Proposed new employment laws to drive down work-rights

Posted By TEU on Nov 1, 2012 |


Tertiary Update Vol 15 No 38

Proposed new employment laws announced by the government this week make it easier for employers to walk away from negotiations and harder for workers to take industrial action.  The Government also wants to remove protections for new employees who can now be offered worse terms and conditions than the collective agreement. The government expects to present the proposed new laws to Parliament before Christmas.

CTU secretary Peter Conway says diluting or removing the duty to conclude a collective agreement undermines the purpose of the Employment Relations Act “to build productive employment relationships [among other things] by promoting collective bargaining.”

The Department of Labour has also criticised this proposal in strong terms in their Regulatory Impact Statement, stating:

“this proposal may encourage poor bargaining behaviour (such as surface bargaining)… when one party has no intention of concluding an agreement and does no more than go through the motions to avoid a breach of good faith complaint… This may cause deterioration of the employment relationship and see an increase in staff turnover, particularly where there is a strong union presence and commitment to collective bargaining.  There is also a risk that fewer collective agreements will be concluded.”

Currently employers are required to offer new employees the same terms as the collective agreement that covers their work for the first 30 days of their employment. The Government proposes to remove this requirement.  In her first cabinet paper, the minister of labour Kate Wilkinson noted that removing this requirement “will enable employers to offer individual terms and conditions [to the new employee] that are less than those in the collective agreement.”

Scoop columnist Gordon Campbell says these measures are just a freebie being tossed to employers, at the cost of further social misery and income inequality.

“You have to wonder about the priorities here. Given all the social and economic problems facing New Zealand thanks to the precarious state of the economy and the job market, why is the Key government choosing to make the jobs of the people working in rest homes less secure, and even more poorly paid than they are now? What it suggests is that the centre right really doesn’t have a clue about how to grow an economy. All they do is to throw freebies to business in the form of tax breaks and regressive labour laws. Again, we’re seeing more 19th century solutions for 21st century problems from this government.”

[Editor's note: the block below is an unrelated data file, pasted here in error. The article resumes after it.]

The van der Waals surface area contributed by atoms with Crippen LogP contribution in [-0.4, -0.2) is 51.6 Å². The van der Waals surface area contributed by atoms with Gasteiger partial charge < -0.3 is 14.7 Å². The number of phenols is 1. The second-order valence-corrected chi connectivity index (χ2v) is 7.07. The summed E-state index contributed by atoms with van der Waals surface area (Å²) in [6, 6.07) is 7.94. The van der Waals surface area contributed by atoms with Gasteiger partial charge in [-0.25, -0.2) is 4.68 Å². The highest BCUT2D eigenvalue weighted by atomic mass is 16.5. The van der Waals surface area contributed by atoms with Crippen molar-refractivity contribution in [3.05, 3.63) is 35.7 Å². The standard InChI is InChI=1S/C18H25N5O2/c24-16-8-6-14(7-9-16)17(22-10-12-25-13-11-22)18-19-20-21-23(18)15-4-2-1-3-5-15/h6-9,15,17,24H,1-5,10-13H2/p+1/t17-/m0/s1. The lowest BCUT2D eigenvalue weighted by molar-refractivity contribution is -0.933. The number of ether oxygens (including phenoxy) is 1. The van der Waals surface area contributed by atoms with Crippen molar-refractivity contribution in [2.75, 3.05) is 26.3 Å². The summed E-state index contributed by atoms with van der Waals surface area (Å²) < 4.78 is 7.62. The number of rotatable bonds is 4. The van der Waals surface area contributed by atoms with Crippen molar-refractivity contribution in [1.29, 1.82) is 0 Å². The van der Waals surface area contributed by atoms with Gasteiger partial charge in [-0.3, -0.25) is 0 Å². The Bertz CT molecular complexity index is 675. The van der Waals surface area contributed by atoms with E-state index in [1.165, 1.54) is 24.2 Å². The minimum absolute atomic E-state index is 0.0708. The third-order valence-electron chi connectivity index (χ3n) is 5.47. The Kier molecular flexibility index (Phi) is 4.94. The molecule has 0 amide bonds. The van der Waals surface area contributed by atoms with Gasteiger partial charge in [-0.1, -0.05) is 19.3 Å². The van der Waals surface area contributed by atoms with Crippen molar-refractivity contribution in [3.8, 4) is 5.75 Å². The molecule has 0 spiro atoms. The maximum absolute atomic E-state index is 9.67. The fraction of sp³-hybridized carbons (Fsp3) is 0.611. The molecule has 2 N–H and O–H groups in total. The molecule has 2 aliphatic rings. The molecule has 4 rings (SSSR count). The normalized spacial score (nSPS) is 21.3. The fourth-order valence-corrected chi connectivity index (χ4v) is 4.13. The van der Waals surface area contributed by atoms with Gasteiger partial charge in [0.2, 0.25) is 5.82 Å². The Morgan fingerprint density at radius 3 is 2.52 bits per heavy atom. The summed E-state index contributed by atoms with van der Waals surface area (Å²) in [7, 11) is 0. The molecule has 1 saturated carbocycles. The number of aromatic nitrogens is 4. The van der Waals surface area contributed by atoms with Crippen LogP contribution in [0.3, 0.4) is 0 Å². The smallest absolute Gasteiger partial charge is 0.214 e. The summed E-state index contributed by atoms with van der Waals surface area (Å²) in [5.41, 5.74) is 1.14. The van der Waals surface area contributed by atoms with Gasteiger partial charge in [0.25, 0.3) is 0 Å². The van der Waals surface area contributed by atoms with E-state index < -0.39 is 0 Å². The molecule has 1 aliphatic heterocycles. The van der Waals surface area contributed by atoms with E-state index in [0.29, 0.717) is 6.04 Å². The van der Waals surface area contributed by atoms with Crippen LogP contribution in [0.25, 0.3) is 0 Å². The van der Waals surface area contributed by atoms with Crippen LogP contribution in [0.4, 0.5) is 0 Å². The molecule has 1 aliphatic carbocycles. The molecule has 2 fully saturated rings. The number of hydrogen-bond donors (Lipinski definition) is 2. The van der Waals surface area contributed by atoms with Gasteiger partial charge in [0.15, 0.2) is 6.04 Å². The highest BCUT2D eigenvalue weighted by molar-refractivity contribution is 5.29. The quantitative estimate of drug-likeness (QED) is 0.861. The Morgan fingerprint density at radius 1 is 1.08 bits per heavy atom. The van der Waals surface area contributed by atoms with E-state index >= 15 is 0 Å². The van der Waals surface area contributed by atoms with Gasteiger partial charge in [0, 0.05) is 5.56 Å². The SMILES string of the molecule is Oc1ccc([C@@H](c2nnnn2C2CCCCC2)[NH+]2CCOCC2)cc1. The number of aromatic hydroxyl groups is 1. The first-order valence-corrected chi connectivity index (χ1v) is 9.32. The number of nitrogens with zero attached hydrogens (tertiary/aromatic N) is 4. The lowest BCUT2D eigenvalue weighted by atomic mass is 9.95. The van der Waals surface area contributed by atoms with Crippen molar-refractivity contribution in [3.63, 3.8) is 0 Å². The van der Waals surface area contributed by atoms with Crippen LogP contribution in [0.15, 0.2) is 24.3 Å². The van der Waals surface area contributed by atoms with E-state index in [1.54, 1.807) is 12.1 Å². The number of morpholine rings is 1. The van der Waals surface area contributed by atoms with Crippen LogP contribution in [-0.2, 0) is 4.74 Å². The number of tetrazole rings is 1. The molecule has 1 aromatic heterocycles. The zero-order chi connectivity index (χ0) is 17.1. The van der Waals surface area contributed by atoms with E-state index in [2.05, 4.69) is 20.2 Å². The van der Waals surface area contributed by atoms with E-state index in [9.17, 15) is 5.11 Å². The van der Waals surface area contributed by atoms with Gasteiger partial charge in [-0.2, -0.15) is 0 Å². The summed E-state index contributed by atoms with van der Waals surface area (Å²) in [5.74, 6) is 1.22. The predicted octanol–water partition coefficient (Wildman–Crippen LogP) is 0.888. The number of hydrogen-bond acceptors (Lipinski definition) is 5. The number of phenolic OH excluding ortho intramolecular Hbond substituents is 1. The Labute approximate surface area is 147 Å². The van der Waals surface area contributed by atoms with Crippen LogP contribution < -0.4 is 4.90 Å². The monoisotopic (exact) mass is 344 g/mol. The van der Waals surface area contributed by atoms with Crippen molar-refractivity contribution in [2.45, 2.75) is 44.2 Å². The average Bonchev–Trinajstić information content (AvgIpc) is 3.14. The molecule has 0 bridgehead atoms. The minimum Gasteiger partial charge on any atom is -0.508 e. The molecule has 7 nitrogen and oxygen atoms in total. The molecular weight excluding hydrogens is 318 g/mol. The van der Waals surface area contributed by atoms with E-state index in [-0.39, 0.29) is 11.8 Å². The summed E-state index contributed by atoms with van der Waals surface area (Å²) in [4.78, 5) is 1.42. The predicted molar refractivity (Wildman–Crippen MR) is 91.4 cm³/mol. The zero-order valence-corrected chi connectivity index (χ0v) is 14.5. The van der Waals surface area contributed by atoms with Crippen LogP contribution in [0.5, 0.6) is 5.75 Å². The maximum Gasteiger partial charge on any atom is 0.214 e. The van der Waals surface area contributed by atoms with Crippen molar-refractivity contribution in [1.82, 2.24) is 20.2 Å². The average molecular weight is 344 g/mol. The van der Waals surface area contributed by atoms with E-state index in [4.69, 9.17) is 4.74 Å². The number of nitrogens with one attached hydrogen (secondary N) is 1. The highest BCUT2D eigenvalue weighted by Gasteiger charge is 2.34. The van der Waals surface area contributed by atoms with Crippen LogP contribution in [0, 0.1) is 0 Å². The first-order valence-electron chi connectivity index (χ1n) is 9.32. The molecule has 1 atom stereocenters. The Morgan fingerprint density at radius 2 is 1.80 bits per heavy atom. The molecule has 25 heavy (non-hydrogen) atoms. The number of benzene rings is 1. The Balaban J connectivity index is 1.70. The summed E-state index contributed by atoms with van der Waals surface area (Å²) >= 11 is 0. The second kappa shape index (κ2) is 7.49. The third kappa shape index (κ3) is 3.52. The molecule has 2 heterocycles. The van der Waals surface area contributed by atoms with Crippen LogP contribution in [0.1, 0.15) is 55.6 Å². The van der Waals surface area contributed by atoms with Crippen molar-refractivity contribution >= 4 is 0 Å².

Also in Tertiary Update this week

  1. Manawatu-Whanganui reeling from foundation studies cuts
  2. Sacked workers have right to know why
  3. Petition tells Open Poly to keep research time
  4. TEU voters pick national leaders this week

Other news

On 21 October Bahraini teacher leaders, Mahdi Abu Dheeb and Jalila al-Salmanan were jailed for supporting calls for reform in Bahrain. Whilst in detention they have been subjected to torture and forced to sign ‘confessions’. Education International is calling for teachers around the world to increase pressure on the Bahraini authorities to respect human and trade union rights and immediately and unconditionally release Mahdi and ensure that Jalila does not serve any of her remaining sentence – Education International and LabourStart

The Australian government has enabled rushed legislation that could put researchers at a disadvantage to their US counterparts, says University of Sydney deputy vice-chancellor of research Jill Trewhella. Under the bill, researchers who share proscribed information without permission could be subject to up to ten years in prison – The Conversation

The University of Auckland has called a meeting with some of Auckland’s secondary schools which use an alternative exam system to NCEA, amid concerns too many students from those schools are unprepared for degree-level study – New Zealand Herald

The Government will provide another year of guaranteed funding to the three Canterbury tertiary education institutions, regardless of enrolment levels, as they recover from the 2010 and 2011 earthquakes – tertiary education, skills and employment minister Steven Joyce

Staff at Curtin University in Perth have won an in-principle agreement to a 17 percent wage increase over four years. The in-principle agreement, which has been endorsed by the National Tertiary Education Union (NTEU), is the first to be negotiated in any of Australia’s 37 public universities in the current round – NTEU

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